Anand Rao and Stefan Bauschard

As fears of undetectable AI-powered cheating sweep through college campuses, many in higher education are sounding the alarm about its disruptive potential. But while the threat of ChatGPT-assisted term papers may keep academics up at night, the actual problem facing higher education is much more significant: how can we prepare our students for the AI-driven workplace of the future? The answer is not prioritizing teaching them AI tools that may become obsolete by the time they graduate but helping them develop the metacognitive skills they need to succeed in a world where AI, synthetic biology, and quantum computing will rapidly advance.

Existing AI technology is already incredibly powerful. Frontier models have now been trained on the entire internet and proprietary datasets. They have been subsequently fine-tuned on specific subjects such as the law and medicine. Novel techniques have radically reduced hallucinations. Models can already analyze and synthesize more data than any human ever could, allowing them to make more accurate predictions that exceed what any human is capable of.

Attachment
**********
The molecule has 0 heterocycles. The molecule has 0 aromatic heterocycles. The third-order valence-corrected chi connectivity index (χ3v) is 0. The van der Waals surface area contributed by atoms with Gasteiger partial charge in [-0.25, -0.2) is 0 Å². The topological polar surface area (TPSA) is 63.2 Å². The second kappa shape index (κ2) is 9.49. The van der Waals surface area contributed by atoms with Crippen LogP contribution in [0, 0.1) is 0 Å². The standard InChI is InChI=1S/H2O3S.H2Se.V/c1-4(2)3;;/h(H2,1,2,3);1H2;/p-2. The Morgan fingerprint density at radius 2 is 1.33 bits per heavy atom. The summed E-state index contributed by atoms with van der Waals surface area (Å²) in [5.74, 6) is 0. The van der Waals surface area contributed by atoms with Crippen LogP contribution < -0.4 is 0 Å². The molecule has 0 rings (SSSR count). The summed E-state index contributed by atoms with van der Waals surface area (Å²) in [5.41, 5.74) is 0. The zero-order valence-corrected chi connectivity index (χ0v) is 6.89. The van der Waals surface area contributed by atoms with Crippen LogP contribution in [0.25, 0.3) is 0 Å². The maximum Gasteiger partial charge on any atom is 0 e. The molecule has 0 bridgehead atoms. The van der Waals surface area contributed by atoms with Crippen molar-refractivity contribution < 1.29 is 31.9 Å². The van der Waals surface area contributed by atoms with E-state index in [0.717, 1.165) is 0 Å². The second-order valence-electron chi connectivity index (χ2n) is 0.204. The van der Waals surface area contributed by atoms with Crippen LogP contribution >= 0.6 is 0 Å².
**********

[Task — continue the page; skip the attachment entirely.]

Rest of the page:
In the next two decades, there is a reasonable probability that AI will reach human intelligence levels in all domains. Whether or not it achieves that, it will be a pervasive intelligent presence in almost every business and in every interaction we have with the digital world.

Developments in the next six months, including agents and new models like GPT-5 that are likely built around them, will radically advance AI’s abilities to reason, plan, and develop persistent memory. This will have a dramatic impact on education and the workforce.

We understand what will likely happen in the short term, but how this ultimately plays out will not be predictable. We know AI could lead to job displacement, though many business leaders also see the potential for AI to create new jobs and transform existing ones. We know AI will use more and more energy, but some think it could lead to innovations in fields like fusion that could provide a nearly endless energy supply. Some theorists believe that AI could lead to breakthroughs in science and medicine that could save countless lives and even change how science is conducted.